Rheumatoid arthritis is an inflammatory disorder that affects the joints and either produces swelling or cartilage degeneration. While the cause is yet to be determined, research shows that it is directly related to age and most frequently occurs between the ages 40–50. This is why most people are likely to see the onset of this arthritis as the aches and pains of growing old, and tend to ignore it during its initial and most treatable phase.
Research has shown that this disease is more likely to effect women than men and also a large number of people who have had sports related injuries that have been ignored or improperly treated. It is also believed to be an immunological disease, which is more likely to occur in people with overactive immune systems. And while the wrists and the knees are affected in majority of the cases, back and shoulder problems are also becoming increasingly common.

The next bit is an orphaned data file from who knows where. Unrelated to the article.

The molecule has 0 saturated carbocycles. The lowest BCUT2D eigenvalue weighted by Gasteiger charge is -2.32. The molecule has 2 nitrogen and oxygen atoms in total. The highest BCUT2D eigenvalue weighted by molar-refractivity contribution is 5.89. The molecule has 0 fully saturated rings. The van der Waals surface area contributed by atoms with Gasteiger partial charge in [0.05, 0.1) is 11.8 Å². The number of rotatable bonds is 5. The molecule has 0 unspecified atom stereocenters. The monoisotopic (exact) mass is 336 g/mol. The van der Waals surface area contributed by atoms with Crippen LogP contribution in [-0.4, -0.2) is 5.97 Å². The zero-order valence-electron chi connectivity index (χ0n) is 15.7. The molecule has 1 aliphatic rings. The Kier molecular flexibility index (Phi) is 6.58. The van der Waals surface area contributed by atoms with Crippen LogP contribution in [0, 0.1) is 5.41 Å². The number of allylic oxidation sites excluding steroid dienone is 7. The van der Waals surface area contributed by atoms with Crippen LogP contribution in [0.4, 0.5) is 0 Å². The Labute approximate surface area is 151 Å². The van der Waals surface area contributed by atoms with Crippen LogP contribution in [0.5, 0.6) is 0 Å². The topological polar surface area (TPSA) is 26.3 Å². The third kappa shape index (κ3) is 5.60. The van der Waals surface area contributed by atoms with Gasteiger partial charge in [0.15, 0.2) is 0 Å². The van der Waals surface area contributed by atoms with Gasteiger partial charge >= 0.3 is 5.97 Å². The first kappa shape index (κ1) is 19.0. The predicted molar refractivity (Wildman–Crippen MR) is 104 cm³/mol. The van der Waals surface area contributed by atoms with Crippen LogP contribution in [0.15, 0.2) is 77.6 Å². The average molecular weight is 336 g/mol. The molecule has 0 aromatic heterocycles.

X-rays and blood tests are the most commonly used techniques to diagnose arthritis, but both tend to show results that are negative initially. It is only one to two years after the advance of the arthritis that significant erosion of the cartilage and the bone becomes evident, and most blood tests take longer to confirm the same.
There is no known cure for rheumatoid arthritis, though there are ways to alleviate the ongoing pain and discomfort along with preventing further degeneration. Disease modifying anti-rheumatic drugs are frequently used to prevent further erosion and to also induce some amount of remission. This becomes especially important because in most cases bone and tissue disintegration is often irreversible. Anti-inflammatory agents and analgesics have also been found to be effective for reducing the pain, though they do nothing to repair the existing damage. Losing weight is also another important remedy, though it works better as a preventive measure even if you begin your attempts well into your twenties or thirties.
Reducing the amount of saturated and animal fats in one’s diet has shown positive results according to some studies, while others advocate either strict vegetarianism or a diet rich in white meat. Our bones and tissue al